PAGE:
Called in 1967 in response to social unrest, the Royal Commission on the Status of Women accepted letters, briefs, and presentations in support of social and economic parity for women in Canada. This thesis engages briefs submitted to the Commission on behalf of immigrant and impoverished women living in Vancouver's downtown neighbourhoods, penned by agents not part of the community being represented. This study analyzes how marginalized women's experiences were framed by "proxied" representatives to the Commission; by the Commission; and by spectators such as the mainstream newspaper media. Though the Commission was structured to accept proxied accounts as directly representative, this study concludes that additional interrogation of the ambiguity or contradictions in these "proxied" accounts was required for the Commission to more concretely represent what Vancouver's marginalized women required for a chance at social equality.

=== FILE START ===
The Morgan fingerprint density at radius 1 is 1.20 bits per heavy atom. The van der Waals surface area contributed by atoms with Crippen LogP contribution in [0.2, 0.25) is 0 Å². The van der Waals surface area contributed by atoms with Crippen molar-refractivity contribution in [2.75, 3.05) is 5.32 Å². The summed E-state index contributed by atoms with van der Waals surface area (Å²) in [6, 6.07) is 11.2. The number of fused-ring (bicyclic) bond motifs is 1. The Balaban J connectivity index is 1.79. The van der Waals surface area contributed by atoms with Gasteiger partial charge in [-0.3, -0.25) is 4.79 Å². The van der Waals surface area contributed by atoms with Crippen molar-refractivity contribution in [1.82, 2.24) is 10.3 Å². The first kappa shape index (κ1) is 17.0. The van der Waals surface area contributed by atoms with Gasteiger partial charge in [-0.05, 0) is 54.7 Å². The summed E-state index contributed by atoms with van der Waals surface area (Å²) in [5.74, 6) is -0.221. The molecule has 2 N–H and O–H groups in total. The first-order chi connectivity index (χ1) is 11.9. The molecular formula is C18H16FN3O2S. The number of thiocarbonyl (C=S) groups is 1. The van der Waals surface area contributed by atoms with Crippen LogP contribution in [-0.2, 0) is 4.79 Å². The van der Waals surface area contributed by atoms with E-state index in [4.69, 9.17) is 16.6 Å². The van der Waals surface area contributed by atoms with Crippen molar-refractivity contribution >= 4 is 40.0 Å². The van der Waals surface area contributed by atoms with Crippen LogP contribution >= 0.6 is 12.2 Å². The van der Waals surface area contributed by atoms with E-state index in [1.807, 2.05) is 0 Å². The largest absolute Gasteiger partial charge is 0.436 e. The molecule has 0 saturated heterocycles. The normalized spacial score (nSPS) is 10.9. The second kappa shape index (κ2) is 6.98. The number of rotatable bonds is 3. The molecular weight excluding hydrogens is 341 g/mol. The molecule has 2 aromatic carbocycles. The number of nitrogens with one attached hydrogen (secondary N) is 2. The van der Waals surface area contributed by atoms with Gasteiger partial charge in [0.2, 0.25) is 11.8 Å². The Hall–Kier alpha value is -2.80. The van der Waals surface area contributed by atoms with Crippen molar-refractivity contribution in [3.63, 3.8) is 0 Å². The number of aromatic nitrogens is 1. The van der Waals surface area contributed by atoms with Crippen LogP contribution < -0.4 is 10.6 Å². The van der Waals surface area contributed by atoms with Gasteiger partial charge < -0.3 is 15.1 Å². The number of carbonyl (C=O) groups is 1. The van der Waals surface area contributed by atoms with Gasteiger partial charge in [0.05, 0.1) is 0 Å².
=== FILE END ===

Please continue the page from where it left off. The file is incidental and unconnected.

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Thesis advisor: Keough, Willeen
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